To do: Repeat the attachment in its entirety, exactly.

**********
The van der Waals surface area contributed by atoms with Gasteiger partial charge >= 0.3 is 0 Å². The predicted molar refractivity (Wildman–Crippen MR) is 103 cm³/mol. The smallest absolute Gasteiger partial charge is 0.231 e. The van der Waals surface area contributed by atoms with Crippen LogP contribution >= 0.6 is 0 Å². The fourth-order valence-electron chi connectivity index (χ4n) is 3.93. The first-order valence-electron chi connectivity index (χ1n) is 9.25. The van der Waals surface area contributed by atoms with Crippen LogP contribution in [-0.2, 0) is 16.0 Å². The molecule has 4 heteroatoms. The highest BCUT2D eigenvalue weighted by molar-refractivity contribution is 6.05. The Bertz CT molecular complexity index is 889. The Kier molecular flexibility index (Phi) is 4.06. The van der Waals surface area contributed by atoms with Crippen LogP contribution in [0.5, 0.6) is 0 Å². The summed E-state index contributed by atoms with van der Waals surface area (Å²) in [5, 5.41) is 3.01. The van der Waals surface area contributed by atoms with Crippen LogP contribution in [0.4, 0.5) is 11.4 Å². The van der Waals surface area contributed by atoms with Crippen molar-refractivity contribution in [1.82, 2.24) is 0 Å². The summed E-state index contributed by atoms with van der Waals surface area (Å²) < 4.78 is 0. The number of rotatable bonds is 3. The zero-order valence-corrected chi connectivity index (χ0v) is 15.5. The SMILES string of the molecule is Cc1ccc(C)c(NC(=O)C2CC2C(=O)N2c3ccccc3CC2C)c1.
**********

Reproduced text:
The van der Waals surface area contributed by atoms with Gasteiger partial charge >= 0.3 is 0 Å². The predicted molar refractivity (Wildman–Crippen MR) is 103 cm³/mol. The smallest absolute Gasteiger partial charge is 0.231 e. The van der Waals surface area contributed by atoms with Crippen LogP contribution >= 0.6 is 0 Å². The fourth-order valence-electron chi connectivity index (χ4n) is 3.93. The first-order valence-electron chi connectivity index (χ1n) is 9.25. The van der Waals surface area contributed by atoms with Crippen LogP contribution in [-0.2, 0) is 16.0 Å². The molecule has 4 heteroatoms. The highest BCUT2D eigenvalue weighted by molar-refractivity contribution is 6.05. The Bertz CT molecular complexity index is 889. The Kier molecular flexibility index (Phi) is 4.06. The van der Waals surface area contributed by atoms with Crippen LogP contribution in [0.5, 0.6) is 0 Å². The summed E-state index contributed by atoms with van der Waals surface area (Å²) in [5, 5.41) is 3.01. The van der Waals surface area contributed by atoms with Crippen LogP contribution in [0.4, 0.5) is 11.4 Å². The van der Waals surface area contributed by atoms with Crippen molar-refractivity contribution in [1.82, 2.24) is 0 Å². The summed E-state index contributed by atoms with van der Waals surface area (Å²) < 4.78 is 0. The number of rotatable bonds is 3. The zero-order valence-corrected chi connectivity index (χ0v) is 15.5. The SMILES string of the molecule is Cc1ccc(C)c(NC(=O)C2CC2C(=O)N2c3ccccc3CC2C)c1.